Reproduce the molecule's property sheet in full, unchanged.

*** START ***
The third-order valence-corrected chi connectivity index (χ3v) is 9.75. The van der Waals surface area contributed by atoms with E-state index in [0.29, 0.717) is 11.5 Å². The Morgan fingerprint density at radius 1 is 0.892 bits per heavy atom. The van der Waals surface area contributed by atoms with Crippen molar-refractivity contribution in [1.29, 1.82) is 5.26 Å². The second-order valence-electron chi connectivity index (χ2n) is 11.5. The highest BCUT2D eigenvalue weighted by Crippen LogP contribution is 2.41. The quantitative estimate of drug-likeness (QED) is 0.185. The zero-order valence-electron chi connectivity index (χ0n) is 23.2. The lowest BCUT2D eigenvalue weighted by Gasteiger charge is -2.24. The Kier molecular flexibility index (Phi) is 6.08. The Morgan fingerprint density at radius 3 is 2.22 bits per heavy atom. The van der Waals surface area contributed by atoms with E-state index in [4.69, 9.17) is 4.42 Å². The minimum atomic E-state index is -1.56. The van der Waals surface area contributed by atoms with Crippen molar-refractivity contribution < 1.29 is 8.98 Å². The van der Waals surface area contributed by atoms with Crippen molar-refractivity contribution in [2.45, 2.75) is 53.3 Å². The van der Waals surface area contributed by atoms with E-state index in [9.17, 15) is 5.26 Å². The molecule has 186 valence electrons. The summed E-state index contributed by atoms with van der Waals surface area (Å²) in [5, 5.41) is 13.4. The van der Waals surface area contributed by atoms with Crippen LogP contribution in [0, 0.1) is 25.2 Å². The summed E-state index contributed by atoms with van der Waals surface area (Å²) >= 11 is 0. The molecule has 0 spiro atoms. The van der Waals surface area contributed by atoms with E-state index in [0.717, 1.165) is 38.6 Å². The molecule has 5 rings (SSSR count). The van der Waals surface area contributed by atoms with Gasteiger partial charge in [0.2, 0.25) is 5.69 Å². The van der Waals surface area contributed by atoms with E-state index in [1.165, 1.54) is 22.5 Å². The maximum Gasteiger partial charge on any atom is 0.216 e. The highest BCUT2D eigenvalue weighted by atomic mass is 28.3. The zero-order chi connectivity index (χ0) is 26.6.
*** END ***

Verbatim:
The third-order valence-corrected chi connectivity index (χ3v) is 9.75. The van der Waals surface area contributed by atoms with E-state index in [0.29, 0.717) is 11.5 Å². The Morgan fingerprint density at radius 1 is 0.892 bits per heavy atom. The van der Waals surface area contributed by atoms with Crippen molar-refractivity contribution in [1.29, 1.82) is 5.26 Å². The second-order valence-electron chi connectivity index (χ2n) is 11.5. The highest BCUT2D eigenvalue weighted by Crippen LogP contribution is 2.41. The quantitative estimate of drug-likeness (QED) is 0.185. The zero-order valence-electron chi connectivity index (χ0n) is 23.2. The lowest BCUT2D eigenvalue weighted by Gasteiger charge is -2.24. The Kier molecular flexibility index (Phi) is 6.08. The Morgan fingerprint density at radius 3 is 2.22 bits per heavy atom. The van der Waals surface area contributed by atoms with E-state index in [4.69, 9.17) is 4.42 Å². The minimum atomic E-state index is -1.56. The van der Waals surface area contributed by atoms with Crippen molar-refractivity contribution < 1.29 is 8.98 Å². The van der Waals surface area contributed by atoms with Crippen molar-refractivity contribution in [2.45, 2.75) is 53.3 Å². The van der Waals surface area contributed by atoms with E-state index in [9.17, 15) is 5.26 Å². The molecule has 186 valence electrons. The summed E-state index contributed by atoms with van der Waals surface area (Å²) in [5, 5.41) is 13.4. The van der Waals surface area contributed by atoms with Crippen LogP contribution in [0, 0.1) is 25.2 Å². The summed E-state index contributed by atoms with van der Waals surface area (Å²) >= 11 is 0. The molecule has 0 spiro atoms. The van der Waals surface area contributed by atoms with E-state index in [0.717, 1.165) is 38.6 Å². The molecule has 5 rings (SSSR count). The van der Waals surface area contributed by atoms with Gasteiger partial charge in [0.2, 0.25) is 5.69 Å². The van der Waals surface area contributed by atoms with E-state index in [1.165, 1.54) is 22.5 Å². The maximum Gasteiger partial charge on any atom is 0.216 e. The highest BCUT2D eigenvalue weighted by atomic mass is 28.3. The zero-order chi connectivity index (χ0) is 26.6.